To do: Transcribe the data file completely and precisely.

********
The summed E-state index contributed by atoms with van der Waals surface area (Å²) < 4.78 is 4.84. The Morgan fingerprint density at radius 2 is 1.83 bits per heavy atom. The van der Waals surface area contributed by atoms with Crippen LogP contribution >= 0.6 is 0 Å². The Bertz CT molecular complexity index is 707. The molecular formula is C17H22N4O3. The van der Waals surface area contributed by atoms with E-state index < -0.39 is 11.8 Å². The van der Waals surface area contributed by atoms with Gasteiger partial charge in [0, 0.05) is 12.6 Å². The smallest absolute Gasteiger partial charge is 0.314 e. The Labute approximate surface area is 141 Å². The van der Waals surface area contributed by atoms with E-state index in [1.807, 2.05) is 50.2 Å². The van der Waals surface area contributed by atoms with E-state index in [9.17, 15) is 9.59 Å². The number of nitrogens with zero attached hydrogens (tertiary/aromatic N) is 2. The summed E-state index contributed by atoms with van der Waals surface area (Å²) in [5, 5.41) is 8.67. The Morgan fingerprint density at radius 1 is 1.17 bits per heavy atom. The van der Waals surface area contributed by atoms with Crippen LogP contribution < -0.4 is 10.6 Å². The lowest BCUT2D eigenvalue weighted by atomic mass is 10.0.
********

The summed E-state index contributed by atoms with van der Waals surface area (Å²) < 4.78 is 4.84. The Morgan fingerprint density at radius 2 is 1.83 bits per heavy atom. The van der Waals surface area contributed by atoms with Crippen LogP contribution >= 0.6 is 0 Å². The Bertz CT molecular complexity index is 707. The molecular formula is C17H22N4O3. The van der Waals surface area contributed by atoms with E-state index < -0.39 is 11.8 Å². The van der Waals surface area contributed by atoms with Gasteiger partial charge in [0, 0.05) is 12.6 Å². The smallest absolute Gasteiger partial charge is 0.314 e. The Labute approximate surface area is 141 Å². The van der Waals surface area contributed by atoms with E-state index in [1.807, 2.05) is 50.2 Å². The van der Waals surface area contributed by atoms with E-state index in [9.17, 15) is 9.59 Å². The number of nitrogens with zero attached hydrogens (tertiary/aromatic N) is 2. The summed E-state index contributed by atoms with van der Waals surface area (Å²) in [5, 5.41) is 8.67. The Morgan fingerprint density at radius 1 is 1.17 bits per heavy atom. The van der Waals surface area contributed by atoms with Crippen LogP contribution < -0.4 is 10.6 Å². The lowest BCUT2D eigenvalue weighted by atomic mass is 10.0.